It started with scissors.
I hate going to a hair salon because I feel like all the ladies there have all this secret knowledge acquired through dark rituals (probably). They even speak another language – with words like layering and ratting and texture. Unless I speak the secret code words, I’ll identify myself as a non-hair person and they’ll probably give me a purple mohawk.
You might scoff, but something similar happened at my brother’s wedding. My soon-to-be sister-in-law was getting her hair done gorgeously, and all the other bridesmaids (and me) made a pact that we would just have out hair done simply, ‘pinned out of the way,’ so as to keep all the attention on her.
So I sat down awkwardly in the hairdresser’s chair and declared that I wanted my hair simply ‘pinned back’.
She looked at me like I was a Martian, straightened my hair, stuck a couple of bobby pins in my hair and said, “Like that?”
Not knowing any better, I shrugged and said, “Sure.”
I hopped out of the chair and turned around to see ALL of the other ladies with their hair twisted and braided and curled in ways I didn’t know possible. And my sister-in-law had this magnificently complicated bun with stray curls framing her face and flowers interwoven between the strands and her veil magically attached to the back of her neck.
And me with my bobby pins.
See what I mean about code words?
So understandably I’m a bit hesitant about heading into the hairdresser’s. Frankly, I always feel less feminine when I step over the threshold because I don’t know what they’re talking about. I missed a few lessons in my girlhood because I was too busy with my brothers, riding bikes and crashing into ditches and coaxing my friends into pretending to be superheroes (they wanted to be rabbits. So we compromised: superhero rabbits).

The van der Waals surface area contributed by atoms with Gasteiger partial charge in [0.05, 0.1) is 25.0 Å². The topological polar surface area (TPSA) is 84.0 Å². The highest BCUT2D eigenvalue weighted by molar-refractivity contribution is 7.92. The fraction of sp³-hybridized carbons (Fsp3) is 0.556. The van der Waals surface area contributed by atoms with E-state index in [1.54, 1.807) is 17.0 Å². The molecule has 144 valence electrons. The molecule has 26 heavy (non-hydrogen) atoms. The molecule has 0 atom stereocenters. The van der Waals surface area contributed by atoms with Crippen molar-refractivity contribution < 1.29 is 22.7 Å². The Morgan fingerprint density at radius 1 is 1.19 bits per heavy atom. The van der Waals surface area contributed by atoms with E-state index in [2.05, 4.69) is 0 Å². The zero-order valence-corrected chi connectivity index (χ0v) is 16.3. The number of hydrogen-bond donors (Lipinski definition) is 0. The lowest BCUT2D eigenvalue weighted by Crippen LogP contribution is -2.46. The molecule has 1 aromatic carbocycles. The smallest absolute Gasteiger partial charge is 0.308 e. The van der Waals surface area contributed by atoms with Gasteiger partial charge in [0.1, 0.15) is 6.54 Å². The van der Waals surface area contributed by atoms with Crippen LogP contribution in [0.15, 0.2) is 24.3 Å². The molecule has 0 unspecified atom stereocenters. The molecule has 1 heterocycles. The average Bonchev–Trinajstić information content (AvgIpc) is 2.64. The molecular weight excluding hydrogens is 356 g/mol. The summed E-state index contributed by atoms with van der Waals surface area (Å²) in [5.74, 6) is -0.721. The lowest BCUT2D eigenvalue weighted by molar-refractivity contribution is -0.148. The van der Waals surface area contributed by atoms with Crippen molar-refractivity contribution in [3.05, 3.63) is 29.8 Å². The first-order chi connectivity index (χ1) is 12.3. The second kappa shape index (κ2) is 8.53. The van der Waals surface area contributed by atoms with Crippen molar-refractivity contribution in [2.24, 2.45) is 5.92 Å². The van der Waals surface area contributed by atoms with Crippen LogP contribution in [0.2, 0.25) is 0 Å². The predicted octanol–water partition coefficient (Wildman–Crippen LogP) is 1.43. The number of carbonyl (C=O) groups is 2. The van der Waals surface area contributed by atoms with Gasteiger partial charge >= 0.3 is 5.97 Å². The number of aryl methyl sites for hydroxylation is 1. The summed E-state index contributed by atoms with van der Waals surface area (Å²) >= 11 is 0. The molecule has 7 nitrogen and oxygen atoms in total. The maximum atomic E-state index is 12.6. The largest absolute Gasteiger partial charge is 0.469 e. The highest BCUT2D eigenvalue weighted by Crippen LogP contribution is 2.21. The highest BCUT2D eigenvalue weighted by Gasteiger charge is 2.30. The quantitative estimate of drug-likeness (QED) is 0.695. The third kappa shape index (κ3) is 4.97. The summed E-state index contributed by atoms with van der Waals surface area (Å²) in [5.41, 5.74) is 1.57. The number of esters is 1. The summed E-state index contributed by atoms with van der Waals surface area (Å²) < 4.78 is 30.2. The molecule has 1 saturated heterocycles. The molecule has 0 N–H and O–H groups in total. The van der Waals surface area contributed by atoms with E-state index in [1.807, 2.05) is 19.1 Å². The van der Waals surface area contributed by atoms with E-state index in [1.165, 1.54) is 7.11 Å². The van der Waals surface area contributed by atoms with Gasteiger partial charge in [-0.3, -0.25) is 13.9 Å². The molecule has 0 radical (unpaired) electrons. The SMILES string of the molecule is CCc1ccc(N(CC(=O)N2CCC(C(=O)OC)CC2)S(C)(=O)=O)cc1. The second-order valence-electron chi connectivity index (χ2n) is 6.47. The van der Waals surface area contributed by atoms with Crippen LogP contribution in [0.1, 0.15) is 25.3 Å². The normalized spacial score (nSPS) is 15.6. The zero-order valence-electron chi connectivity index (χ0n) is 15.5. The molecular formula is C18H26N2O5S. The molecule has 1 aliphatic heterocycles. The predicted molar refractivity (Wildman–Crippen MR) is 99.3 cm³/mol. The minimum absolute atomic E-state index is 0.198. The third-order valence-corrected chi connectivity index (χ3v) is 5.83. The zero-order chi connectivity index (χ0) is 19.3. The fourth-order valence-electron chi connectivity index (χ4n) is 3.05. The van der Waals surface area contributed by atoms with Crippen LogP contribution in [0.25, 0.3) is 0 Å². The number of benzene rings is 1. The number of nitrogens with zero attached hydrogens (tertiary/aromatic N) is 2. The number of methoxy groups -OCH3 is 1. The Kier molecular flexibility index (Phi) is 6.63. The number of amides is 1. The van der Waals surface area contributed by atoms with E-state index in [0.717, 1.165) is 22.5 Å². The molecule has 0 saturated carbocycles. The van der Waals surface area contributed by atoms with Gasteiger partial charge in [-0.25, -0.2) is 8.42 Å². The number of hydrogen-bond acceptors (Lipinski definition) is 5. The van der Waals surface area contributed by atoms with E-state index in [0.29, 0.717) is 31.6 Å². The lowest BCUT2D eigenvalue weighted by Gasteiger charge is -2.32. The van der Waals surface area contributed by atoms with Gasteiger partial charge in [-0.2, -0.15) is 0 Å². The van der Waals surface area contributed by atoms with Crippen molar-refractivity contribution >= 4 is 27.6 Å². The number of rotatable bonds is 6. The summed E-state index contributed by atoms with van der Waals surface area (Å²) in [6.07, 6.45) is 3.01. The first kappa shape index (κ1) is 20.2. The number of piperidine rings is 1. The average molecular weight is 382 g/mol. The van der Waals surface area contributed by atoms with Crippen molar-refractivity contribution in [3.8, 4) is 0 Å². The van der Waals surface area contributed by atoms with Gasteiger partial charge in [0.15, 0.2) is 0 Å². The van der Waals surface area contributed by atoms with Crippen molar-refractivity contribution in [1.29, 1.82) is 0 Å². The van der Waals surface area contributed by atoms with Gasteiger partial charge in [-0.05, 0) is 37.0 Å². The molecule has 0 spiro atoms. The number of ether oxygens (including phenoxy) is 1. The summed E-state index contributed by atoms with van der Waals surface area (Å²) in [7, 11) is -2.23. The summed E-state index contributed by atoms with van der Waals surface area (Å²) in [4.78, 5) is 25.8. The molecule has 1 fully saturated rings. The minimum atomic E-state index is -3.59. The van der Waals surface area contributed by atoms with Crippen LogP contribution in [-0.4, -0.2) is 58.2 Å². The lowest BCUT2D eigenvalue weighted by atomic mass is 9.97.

This led to a few weeks ago, when I felt powerless over not being able to do the things I wanted to do with my life.
I can’t go on missions trips because I’m busy being an adult and only have a certain amount of time off per year. I know maybe one person in town outside my workplace and yet I have this pressing need to fellowship and talk about God with people who love him as passionately as I do. I feel trapped and pressured to be a certain person by my workplace and I don’t want to be cynical and I don’t want to go the direction of a comfortable cushy medical career, but the tide is flowing and that is what society expected of me and with all this pressure sometimes I can’t even B R E A T H E –
And on top of all that, I haven’t had a haircut in over a year and my split ends are evidence of my sanity starting to fray….
Then one morning, I had a bubble of sudden, giddy courage.
I made my way to the Googles and looked up a few tutorials.
I eyed the scissors with some hesitance.
It couldn’t be that easy…. could it?
Only trained people can cut hair. Only people who know what they’re doing can make a change like that.
Surely I couldn’t just…
Did I just…?
Maybe instead of sitting back, powerless and helpless, maybe…
Maybe I could just… try. Learn something new. (snip) Try a recipe. (snip) Work out. (snip) Read my Bible. (snip) Write a blog post. (snip) Join a small group. (snip) Cut out things that waste my time and drain my energy. (snip) Invite my friend for coffee. (snip)
Fail miserably. Get up afterwards. (snip)
What my impulsive trim is teaching me is that I have more control than I realize. The only thing stopping me from making a change is…
And the lies that I’ve accepted.
Today, I am ready for change.